Video: Andy Worthington Discusses the Horrors of Guantánamo at Aafia Siddiqui Protest in London

Dr. Aafia Siddiqui
by Andy Worthington

On Sunday, in torrential rain, I cut short a dry afternoon in the Catford Bridge Tavern — a formerly notoriously rough pub reborn after its recent takeover by the Antic group, which is spacious, friendly, well-decorated, and which also does excellent food, including Sunday roasts — to take my bike on the train to Charing Cross, and, from there, to cycle up to Piccadilly and through Mayfair to Grosvenor Square, to speak at a protest outside the US Embassyto mark the second anniversary of the sentencing, in a court in New York, of Aafia Siddiqui.

The story of Aafia Siddiqui, which I have been covering for many years, remains one of the most disturbing in the whole of the Bush administration’s brutal “war on terror.” A Pakistani neuroscientist, she is currently two years into a horrendously unjust 86 year sentence in a prison hospital in Texas for allegedly having tried and failed, in August 2008, to shoot a number of US soldiers who were holding her in Ghazni, Afghanistan. This followed her resurfacing after a mysterious five and a half year absence, in which many people believe she was held in one or more secret CIA “black sites,” where she was severely abused and lost her mind.

Although the turnout for the protest, organised by the Justice for Aafia Coalition, was only moderate, numbers were swelled by the many thousands of people who had turned up for a protest about the terrible racist and Islamophobic video, “The Innocence of Muslims,” which, to my mind, like all examples of bigotry, is best ignored, to avoid providing the oxygen of publicity to those peddling such filth. However, the organisers of the Aafia Siddiqui protest were presented with an excellent opportunity to inform numerous people about the plight of Dr. Siddiqui, which was obviously useful.

Although the presence of two protests was confusing, and the weather saw off the PA system for the Aafia Siddiqui event, obliging those of us who were speaking to have to shout our message at the crowd that clustered around us, I was delighted to have the opportunity to highlight Dr. Siddiqui’s ongoing plight, and also to discuss the wider issue of the scapegoats of the Bush administration’s “war on terror,” who continue to be punished disproportionately, whether they were guilty of anything, or, as is often the case, innocent people in the wrong place at the wrong time.

A video of my talk is posted below:

These unjustly deprived of their liberty in the “war on terror” include those held beyond the law at Bagram prison (renamed the Parwan Detention Facility) in Afghanistan, where the Geneva Conventions were torn up by the Bush administration, and have not been reinstated by Barack Obama, and, of course, Guantánamo, where 167 men continue to languish neither as prisoners of war nor as criminal suspects, but as human beings essentially with no rights, as the Bush administration first intended.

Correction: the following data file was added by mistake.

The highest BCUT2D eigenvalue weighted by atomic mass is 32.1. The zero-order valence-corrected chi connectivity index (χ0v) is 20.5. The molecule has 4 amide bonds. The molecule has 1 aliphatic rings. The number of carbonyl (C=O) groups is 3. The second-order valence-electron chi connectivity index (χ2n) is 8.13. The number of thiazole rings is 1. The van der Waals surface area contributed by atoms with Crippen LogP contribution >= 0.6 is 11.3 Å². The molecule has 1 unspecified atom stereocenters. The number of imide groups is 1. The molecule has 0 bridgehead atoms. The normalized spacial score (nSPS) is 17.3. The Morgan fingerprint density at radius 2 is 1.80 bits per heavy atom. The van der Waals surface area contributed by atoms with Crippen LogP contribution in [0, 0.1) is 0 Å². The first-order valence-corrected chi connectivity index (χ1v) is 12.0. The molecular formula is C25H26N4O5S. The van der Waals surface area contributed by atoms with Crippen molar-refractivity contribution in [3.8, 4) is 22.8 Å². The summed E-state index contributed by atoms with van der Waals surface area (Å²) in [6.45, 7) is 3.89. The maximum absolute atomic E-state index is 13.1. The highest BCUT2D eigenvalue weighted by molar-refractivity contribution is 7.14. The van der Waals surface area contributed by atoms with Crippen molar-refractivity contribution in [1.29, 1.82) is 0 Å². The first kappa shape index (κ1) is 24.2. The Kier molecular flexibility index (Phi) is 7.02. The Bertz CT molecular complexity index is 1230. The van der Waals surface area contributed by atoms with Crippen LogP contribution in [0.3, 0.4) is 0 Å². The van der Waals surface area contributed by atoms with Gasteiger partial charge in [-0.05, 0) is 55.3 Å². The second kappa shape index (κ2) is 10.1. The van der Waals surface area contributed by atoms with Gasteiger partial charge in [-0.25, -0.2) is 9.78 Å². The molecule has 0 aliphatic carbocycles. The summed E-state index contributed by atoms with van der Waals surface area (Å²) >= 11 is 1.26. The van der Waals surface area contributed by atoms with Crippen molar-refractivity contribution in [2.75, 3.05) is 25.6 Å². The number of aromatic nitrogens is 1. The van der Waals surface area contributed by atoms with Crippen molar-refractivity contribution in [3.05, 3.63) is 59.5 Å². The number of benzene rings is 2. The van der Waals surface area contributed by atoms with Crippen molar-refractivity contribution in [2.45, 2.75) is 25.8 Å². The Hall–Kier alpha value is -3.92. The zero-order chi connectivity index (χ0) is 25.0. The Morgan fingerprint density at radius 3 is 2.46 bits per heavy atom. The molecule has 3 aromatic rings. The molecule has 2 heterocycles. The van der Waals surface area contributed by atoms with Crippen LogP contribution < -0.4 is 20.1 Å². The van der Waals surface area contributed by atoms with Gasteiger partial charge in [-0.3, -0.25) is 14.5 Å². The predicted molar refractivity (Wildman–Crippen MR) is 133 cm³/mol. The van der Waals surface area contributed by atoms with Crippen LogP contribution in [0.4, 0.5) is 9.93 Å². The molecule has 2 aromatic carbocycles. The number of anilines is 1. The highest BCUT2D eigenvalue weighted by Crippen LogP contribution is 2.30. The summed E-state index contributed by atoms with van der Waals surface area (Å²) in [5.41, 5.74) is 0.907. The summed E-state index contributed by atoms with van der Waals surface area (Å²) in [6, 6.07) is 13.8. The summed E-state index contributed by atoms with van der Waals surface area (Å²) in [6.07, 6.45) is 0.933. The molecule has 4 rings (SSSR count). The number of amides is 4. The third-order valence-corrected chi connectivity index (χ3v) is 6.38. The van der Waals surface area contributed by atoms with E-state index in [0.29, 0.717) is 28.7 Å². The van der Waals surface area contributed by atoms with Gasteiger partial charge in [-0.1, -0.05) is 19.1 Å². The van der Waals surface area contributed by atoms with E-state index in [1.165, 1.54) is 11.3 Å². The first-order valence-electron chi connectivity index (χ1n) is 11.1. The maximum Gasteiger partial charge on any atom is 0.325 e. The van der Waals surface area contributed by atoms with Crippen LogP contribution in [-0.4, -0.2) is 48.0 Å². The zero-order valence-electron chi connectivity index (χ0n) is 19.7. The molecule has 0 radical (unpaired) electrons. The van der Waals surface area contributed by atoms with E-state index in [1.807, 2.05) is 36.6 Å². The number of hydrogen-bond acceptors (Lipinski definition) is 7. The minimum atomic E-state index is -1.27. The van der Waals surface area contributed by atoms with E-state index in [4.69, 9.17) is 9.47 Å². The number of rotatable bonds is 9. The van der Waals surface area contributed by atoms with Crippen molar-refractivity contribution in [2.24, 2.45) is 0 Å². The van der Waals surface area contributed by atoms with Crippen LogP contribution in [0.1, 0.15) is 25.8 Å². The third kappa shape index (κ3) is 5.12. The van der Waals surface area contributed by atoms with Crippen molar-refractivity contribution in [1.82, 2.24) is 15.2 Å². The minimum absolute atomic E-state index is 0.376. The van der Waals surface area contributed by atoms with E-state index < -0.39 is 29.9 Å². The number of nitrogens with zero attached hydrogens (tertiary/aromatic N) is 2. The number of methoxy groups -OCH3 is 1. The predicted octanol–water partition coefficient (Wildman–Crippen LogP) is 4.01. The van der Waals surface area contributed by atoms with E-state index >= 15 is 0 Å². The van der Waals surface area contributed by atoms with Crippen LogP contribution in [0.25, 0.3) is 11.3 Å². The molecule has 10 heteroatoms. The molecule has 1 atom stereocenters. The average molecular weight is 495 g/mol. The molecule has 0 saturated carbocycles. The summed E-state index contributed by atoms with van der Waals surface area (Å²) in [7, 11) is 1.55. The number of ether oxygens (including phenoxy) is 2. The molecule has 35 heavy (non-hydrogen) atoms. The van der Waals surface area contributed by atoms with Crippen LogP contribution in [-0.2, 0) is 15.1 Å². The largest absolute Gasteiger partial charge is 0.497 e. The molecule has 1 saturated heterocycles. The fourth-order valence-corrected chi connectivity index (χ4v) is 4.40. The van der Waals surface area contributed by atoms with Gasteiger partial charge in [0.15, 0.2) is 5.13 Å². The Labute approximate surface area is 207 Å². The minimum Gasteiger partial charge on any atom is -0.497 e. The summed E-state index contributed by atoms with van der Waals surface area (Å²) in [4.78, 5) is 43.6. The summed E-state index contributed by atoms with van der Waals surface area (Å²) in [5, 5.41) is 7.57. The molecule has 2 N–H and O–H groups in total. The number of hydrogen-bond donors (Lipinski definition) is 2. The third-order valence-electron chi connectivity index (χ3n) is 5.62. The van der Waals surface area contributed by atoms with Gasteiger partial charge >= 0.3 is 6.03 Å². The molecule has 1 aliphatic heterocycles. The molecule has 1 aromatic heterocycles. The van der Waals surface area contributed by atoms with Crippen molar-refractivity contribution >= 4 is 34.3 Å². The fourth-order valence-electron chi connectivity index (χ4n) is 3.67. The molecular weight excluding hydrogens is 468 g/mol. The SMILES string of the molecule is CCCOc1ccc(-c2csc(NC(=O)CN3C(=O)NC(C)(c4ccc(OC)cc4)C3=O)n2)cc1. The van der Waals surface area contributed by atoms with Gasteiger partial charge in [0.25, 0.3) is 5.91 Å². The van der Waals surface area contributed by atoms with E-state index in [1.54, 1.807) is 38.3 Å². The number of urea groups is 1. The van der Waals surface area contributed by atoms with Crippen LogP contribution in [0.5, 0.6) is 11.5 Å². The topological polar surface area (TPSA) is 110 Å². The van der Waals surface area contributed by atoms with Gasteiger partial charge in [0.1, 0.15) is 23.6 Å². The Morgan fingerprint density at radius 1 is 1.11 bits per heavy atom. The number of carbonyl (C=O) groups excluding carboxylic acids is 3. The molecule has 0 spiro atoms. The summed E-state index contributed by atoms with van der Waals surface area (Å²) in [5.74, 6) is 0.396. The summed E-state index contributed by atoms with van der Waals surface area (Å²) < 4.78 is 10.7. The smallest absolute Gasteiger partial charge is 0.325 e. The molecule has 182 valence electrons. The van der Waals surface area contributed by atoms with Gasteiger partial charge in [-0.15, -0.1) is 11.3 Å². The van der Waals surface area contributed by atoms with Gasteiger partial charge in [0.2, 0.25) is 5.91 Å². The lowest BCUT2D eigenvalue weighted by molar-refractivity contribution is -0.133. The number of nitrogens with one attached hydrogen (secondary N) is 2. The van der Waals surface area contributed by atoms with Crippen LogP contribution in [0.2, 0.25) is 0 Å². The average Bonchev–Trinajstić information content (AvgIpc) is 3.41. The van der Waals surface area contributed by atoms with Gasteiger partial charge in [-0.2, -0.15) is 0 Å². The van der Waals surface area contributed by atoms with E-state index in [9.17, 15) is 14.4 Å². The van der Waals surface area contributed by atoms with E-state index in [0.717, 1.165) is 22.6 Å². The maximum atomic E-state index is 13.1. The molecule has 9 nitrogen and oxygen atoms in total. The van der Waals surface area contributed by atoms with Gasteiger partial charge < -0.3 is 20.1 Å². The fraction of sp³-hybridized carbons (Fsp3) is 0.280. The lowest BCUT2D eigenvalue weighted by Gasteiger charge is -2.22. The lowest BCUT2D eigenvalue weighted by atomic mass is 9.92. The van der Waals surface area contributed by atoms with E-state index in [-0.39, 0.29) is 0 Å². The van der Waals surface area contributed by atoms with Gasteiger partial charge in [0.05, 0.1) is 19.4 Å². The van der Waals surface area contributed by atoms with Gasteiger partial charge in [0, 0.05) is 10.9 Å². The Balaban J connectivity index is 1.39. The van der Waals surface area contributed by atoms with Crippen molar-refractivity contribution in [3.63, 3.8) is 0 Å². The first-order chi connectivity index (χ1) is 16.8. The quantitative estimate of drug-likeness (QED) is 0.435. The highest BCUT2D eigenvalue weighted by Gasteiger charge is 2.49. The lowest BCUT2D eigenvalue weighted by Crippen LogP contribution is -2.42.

Although they ostensibly have the right to challenge their detention in the US courts, through habeas corpus, those rights have been struck down by right-wing judges in the appeals court in Washington D.C., and with Congress having imposed onerous restrictions on releasing anyone from Guantánamo, and the Obama administration having taken a position of extreme cowardice and indifference when it comes to releasing any of the men, they find that the only way out of Guantánamo is in a coffin.

The disgraceful death, three weeks ago, of Adnan Latif, a mentally troubled Yemeni, demonstrates everything that is wrong with the position that Barack Obama has taken regarding the men still held in Guantánamo. Although Latif was repeatedly cleared for release, by a mIlitary review board under George W. Bush in 2006, and by President Obama’s Guantánamo Review Task Force in 2009, and although he also won his habeas corpus petition, he was not released. Obama and Congress have refused to release any Yemenis after a failed terror plot in 2009 was revealed to have originated in Yemen, thereby implying that all Yemenis are terrorists or terrorist sympathisers, and the D.C. appeals court struck down Latif’s successful habeas petition.

For the scapegoats of the “war on terror,” as I mentioned on Sunday, enough is enough. It is clear that no one in a position of power or authority cares, and that the mainstream media has largely given up on doing its job, but those of us who do care must not let ourselves be silenced. Aafia Siddiqui should be repatriated to Pakistan, the Geneva Conventions should be fully reinstated in all war zones, and Guantánamo must be closed.

Andy Worthington is the author of The Guantánamo Files: The Stories of the 774 Detainees in America’s Illegal Prison. This article originally appeared on andyworthington.co.uk.